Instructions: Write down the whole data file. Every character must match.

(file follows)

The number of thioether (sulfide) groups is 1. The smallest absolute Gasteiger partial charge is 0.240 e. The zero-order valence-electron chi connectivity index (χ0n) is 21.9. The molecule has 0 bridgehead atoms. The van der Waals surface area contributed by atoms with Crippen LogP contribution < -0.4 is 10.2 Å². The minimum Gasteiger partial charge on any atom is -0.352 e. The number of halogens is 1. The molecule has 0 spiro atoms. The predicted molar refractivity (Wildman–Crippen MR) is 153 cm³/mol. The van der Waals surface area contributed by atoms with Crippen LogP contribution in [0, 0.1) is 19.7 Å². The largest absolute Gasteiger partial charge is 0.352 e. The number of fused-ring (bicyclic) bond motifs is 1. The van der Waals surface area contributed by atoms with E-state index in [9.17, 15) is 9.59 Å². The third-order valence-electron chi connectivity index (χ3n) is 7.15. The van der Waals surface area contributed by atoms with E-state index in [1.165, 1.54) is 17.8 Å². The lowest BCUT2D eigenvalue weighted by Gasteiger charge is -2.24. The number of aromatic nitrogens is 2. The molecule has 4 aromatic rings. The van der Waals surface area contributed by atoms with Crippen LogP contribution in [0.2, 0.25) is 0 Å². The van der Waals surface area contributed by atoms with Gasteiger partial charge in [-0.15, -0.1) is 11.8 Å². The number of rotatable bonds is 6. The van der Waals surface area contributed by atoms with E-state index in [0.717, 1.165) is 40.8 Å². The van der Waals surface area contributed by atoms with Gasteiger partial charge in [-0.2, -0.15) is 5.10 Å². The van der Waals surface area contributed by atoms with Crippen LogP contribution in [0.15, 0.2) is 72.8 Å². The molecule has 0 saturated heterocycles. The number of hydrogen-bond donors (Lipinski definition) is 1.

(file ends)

The number of thioether (sulfide) groups is 1. The smallest absolute Gasteiger partial charge is 0.240 e. The zero-order valence-electron chi connectivity index (χ0n) is 21.9. The molecule has 0 bridgehead atoms. The van der Waals surface area contributed by atoms with Crippen LogP contribution < -0.4 is 10.2 Å². The minimum Gasteiger partial charge on any atom is -0.352 e. The number of halogens is 1. The molecule has 0 spiro atoms. The predicted molar refractivity (Wildman–Crippen MR) is 153 cm³/mol. The van der Waals surface area contributed by atoms with Crippen LogP contribution in [0, 0.1) is 19.7 Å². The largest absolute Gasteiger partial charge is 0.352 e. The number of fused-ring (bicyclic) bond motifs is 1. The van der Waals surface area contributed by atoms with E-state index in [9.17, 15) is 9.59 Å². The third-order valence-electron chi connectivity index (χ3n) is 7.15. The van der Waals surface area contributed by atoms with E-state index in [1.165, 1.54) is 17.8 Å². The lowest BCUT2D eigenvalue weighted by Gasteiger charge is -2.24. The number of aromatic nitrogens is 2. The molecule has 4 aromatic rings. The van der Waals surface area contributed by atoms with Crippen LogP contribution in [0.2, 0.25) is 0 Å². The van der Waals surface area contributed by atoms with Gasteiger partial charge in [-0.15, -0.1) is 11.8 Å². The number of rotatable bonds is 6. The van der Waals surface area contributed by atoms with E-state index in [0.717, 1.165) is 40.8 Å². The van der Waals surface area contributed by atoms with Gasteiger partial charge in [-0.2, -0.15) is 5.10 Å². The van der Waals surface area contributed by atoms with Crippen LogP contribution in [0.15, 0.2) is 72.8 Å². The molecule has 0 saturated heterocycles. The number of hydrogen-bond donors (Lipinski definition) is 1.